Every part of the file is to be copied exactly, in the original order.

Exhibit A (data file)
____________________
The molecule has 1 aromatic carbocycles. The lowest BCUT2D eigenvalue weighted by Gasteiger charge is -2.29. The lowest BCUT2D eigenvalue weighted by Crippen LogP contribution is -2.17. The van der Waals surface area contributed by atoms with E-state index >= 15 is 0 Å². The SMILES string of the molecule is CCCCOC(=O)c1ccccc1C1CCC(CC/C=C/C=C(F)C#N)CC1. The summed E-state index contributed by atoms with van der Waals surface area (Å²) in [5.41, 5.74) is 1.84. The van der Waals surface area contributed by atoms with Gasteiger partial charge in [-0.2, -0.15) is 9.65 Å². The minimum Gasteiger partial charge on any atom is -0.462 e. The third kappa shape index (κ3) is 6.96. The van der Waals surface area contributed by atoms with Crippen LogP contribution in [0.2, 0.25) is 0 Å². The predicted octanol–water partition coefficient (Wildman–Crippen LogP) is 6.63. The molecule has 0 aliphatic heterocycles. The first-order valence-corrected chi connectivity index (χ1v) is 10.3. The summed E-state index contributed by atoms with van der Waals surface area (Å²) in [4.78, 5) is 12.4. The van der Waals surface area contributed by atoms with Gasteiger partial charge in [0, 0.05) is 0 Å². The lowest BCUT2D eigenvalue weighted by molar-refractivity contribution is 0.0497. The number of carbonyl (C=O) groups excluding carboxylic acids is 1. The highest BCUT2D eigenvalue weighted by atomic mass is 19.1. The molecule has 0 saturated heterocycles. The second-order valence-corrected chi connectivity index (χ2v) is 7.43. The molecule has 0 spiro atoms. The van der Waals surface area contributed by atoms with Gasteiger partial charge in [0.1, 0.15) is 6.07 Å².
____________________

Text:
The molecule has 1 aromatic carbocycles. The lowest BCUT2D eigenvalue weighted by Gasteiger charge is -2.29. The lowest BCUT2D eigenvalue weighted by Crippen LogP contribution is -2.17. The van der Waals surface area contributed by atoms with E-state index >= 15 is 0 Å². The SMILES string of the molecule is CCCCOC(=O)c1ccccc1C1CCC(CC/C=C/C=C(F)C#N)CC1. The summed E-state index contributed by atoms with van der Waals surface area (Å²) in [5.41, 5.74) is 1.84. The van der Waals surface area contributed by atoms with Gasteiger partial charge in [-0.2, -0.15) is 9.65 Å². The minimum Gasteiger partial charge on any atom is -0.462 e. The third kappa shape index (κ3) is 6.96. The van der Waals surface area contributed by atoms with Crippen LogP contribution in [0.2, 0.25) is 0 Å². The predicted octanol–water partition coefficient (Wildman–Crippen LogP) is 6.63. The molecule has 0 aliphatic heterocycles. The first-order valence-corrected chi connectivity index (χ1v) is 10.3. The summed E-state index contributed by atoms with van der Waals surface area (Å²) in [4.78, 5) is 12.4. The van der Waals surface area contributed by atoms with Gasteiger partial charge in [0, 0.05) is 0 Å². The lowest BCUT2D eigenvalue weighted by molar-refractivity contribution is 0.0497. The number of carbonyl (C=O) groups excluding carboxylic acids is 1. The highest BCUT2D eigenvalue weighted by atomic mass is 19.1. The molecule has 0 saturated heterocycles. The second-order valence-corrected chi connectivity index (χ2v) is 7.43. The molecule has 0 spiro atoms. The van der Waals surface area contributed by atoms with Gasteiger partial charge in [0.1, 0.15) is 6.07 Å².